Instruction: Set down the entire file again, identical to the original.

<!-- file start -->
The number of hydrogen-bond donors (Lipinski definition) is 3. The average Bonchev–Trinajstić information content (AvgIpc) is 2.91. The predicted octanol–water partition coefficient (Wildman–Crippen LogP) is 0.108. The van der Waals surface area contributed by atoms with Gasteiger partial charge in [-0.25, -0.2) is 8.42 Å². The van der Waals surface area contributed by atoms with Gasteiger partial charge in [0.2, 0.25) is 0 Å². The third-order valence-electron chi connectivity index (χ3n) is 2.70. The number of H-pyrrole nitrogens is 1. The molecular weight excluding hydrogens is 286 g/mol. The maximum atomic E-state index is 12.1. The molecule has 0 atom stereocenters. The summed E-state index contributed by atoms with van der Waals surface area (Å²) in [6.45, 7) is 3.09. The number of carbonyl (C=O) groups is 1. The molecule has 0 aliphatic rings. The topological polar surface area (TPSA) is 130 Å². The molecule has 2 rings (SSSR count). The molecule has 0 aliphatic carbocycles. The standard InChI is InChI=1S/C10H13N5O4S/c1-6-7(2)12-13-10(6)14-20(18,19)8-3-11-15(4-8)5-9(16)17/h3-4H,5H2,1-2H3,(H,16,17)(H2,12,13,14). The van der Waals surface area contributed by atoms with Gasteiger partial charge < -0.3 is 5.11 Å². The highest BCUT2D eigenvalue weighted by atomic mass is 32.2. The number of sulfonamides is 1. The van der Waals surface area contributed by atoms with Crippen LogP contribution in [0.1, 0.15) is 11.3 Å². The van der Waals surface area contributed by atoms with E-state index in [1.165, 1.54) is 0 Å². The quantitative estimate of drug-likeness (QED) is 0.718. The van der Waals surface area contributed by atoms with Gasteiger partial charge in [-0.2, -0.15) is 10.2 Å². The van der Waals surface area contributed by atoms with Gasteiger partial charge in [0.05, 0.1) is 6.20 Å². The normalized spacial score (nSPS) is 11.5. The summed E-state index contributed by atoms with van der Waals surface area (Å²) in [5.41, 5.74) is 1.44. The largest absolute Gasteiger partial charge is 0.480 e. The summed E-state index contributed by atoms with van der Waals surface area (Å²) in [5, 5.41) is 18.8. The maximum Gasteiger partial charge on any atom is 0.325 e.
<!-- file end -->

The number of hydrogen-bond donors (Lipinski definition) is 3. The average Bonchev–Trinajstić information content (AvgIpc) is 2.91. The predicted octanol–water partition coefficient (Wildman–Crippen LogP) is 0.108. The van der Waals surface area contributed by atoms with Gasteiger partial charge in [-0.25, -0.2) is 8.42 Å². The van der Waals surface area contributed by atoms with Gasteiger partial charge in [0.2, 0.25) is 0 Å². The third-order valence-electron chi connectivity index (χ3n) is 2.70. The number of H-pyrrole nitrogens is 1. The molecular weight excluding hydrogens is 286 g/mol. The maximum atomic E-state index is 12.1. The molecule has 0 atom stereocenters. The summed E-state index contributed by atoms with van der Waals surface area (Å²) in [6.45, 7) is 3.09. The number of carbonyl (C=O) groups is 1. The molecule has 0 aliphatic rings. The topological polar surface area (TPSA) is 130 Å². The molecule has 2 rings (SSSR count). The molecule has 0 aliphatic carbocycles. The standard InChI is InChI=1S/C10H13N5O4S/c1-6-7(2)12-13-10(6)14-20(18,19)8-3-11-15(4-8)5-9(16)17/h3-4H,5H2,1-2H3,(H,16,17)(H2,12,13,14). The van der Waals surface area contributed by atoms with Gasteiger partial charge < -0.3 is 5.11 Å². The highest BCUT2D eigenvalue weighted by atomic mass is 32.2. The number of sulfonamides is 1. The van der Waals surface area contributed by atoms with Crippen LogP contribution in [0.1, 0.15) is 11.3 Å². The van der Waals surface area contributed by atoms with E-state index in [1.165, 1.54) is 0 Å². The quantitative estimate of drug-likeness (QED) is 0.718. The van der Waals surface area contributed by atoms with Gasteiger partial charge in [-0.2, -0.15) is 10.2 Å². The van der Waals surface area contributed by atoms with Gasteiger partial charge in [0.05, 0.1) is 6.20 Å². The normalized spacial score (nSPS) is 11.5. The summed E-state index contributed by atoms with van der Waals surface area (Å²) in [5.41, 5.74) is 1.44. The largest absolute Gasteiger partial charge is 0.480 e. The summed E-state index contributed by atoms with van der Waals surface area (Å²) in [5, 5.41) is 18.8. The maximum Gasteiger partial charge on any atom is 0.325 e.